PAGE SPRINGS – Owner Eric Glomski keeps thinking of innovative ways to keep Page Springs Cellars a self-sustaining site.
He bought the Oak Creek-nestled property in 2003, and planted and built the winery in 2004.
Glomski and his family also own all of Arizona Stronghold, but he calls Page Springs Cellars, which employs around 50 people, his “cool little family project.”
It’s a vertically integrated business he said. “We do everything on site here.”
Page Springs Cellars isn’t a restaurant per se, said Glomski, but more of a bistro.
“We have an amazing chef,” he said.
Meats are cured on site, and the bistro provides the largest cheese selection in Northern Arizona, he said.
Produce such as apples, peas, beets, onions, and “tons and tons of herbs” are grown organically on site. Close to 600 pounds of cherry tomatoes are harvested, he said, and used for the cellar’s tomato sauces. The garlic grown is an heirloom garlic from early settler James Page, Glomski said, and over 100 years old. He describes it as tiny, purple, and really really spicy.
Near the gardens and orchards is a washing machine that has been converted into a giant salad spinner. Fresh spring water runs through it, he said, and his farmer can put up to 25 pounds of greens in it.
Small plates, salads, and pizzas are prepared for hungry visitors.
Glomski said he looks at a food tray, and sees what was not grown locally or on site.
“Like olives. Let’s plant some olive trees. So that’s going to be next, etcetera etcetera, so we are just going to keep chipping away at it like that,” he said.
The family-owned company has found themselves running out of land, and is trying to acquire more from a neighbor.
Eighty-five percent of the site’s power comes from solar energy, and in seven years, they’ll go to 100.
A bonus: the solar panels, placed in 2014, provide covered parking.
Glomski says he looks forward to being able to say “every little amount of energy we use happens right here.”
Each year, Page Spring Cellars tries to take one more step towards being a sustainable site.
Glomski explained what sustainability means to him.
“Let’s say we were on an island here, and there’s no other influences, could we make this all work as a totally isolated little system of its own?” he asked.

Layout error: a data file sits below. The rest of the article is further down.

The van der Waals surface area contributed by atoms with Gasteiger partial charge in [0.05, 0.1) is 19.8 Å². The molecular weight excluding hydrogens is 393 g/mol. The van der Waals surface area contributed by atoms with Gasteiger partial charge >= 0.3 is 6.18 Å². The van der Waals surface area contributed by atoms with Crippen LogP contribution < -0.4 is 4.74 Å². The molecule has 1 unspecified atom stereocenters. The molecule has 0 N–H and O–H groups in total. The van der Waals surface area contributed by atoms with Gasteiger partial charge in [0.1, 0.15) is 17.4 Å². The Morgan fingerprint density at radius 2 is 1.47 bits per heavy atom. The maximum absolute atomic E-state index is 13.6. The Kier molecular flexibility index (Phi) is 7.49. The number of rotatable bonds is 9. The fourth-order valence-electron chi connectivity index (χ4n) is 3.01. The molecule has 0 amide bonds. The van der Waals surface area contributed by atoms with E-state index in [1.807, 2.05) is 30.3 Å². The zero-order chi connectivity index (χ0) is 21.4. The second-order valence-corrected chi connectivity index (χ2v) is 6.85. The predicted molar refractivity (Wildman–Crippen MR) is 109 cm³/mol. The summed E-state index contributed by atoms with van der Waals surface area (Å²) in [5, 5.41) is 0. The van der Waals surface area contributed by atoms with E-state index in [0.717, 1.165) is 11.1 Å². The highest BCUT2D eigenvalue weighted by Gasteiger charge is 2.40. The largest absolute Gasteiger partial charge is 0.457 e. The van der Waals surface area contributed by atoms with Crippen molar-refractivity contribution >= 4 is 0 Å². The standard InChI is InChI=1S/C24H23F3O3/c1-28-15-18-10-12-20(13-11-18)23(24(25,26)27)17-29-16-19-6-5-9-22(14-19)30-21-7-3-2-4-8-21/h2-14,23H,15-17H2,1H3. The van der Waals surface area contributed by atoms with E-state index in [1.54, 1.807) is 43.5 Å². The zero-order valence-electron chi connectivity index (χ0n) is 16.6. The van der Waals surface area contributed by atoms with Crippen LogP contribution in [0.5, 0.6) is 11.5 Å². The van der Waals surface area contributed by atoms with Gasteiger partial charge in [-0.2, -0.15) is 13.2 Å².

“And we certainly can’t yet, but each year, we try to get closer.”
Page Springs Cellars doesn’t have a composting program yet, but that’s next, he said.
Glomski says he looks at the whole system of waste: what comes in and what leaves. He seeks to learn what he can do to balance it out. He’d like to recycle all of the waste on site, he said, but probably won’t ever be able to do that because of the glass.
Glomski thinks about how he could possibly recycle old wine bottles in the future by possibly sanitizing them and taking off the labels without harsh chemicals.
“I see us continuing not growing per se in size of volume, but growing in the lightness of our footprint,” he said.
He also can see having livestock on the property and even making cheese.
“There are so many things we could do,” said Glomski.
He said his biggest goal is making Page Springs Cellars a place where people are lining up to work because there is so much richness in experience, with a family and team that supports and nourishes potential.
“This is a team effort here. I’m only one person. And I don’t do much of the heavy lifting anymore. There’s a lot of really amazing people who are Page Spring Cellars, and I just happen to be a figure head.”
Glomski said business has to be a part of building community and fostering human evolution, and culture and those go hand-in-hand.
“I know that sounds like a lofty ideal. If you don’t have something to shoot for, what good is it all, you know?”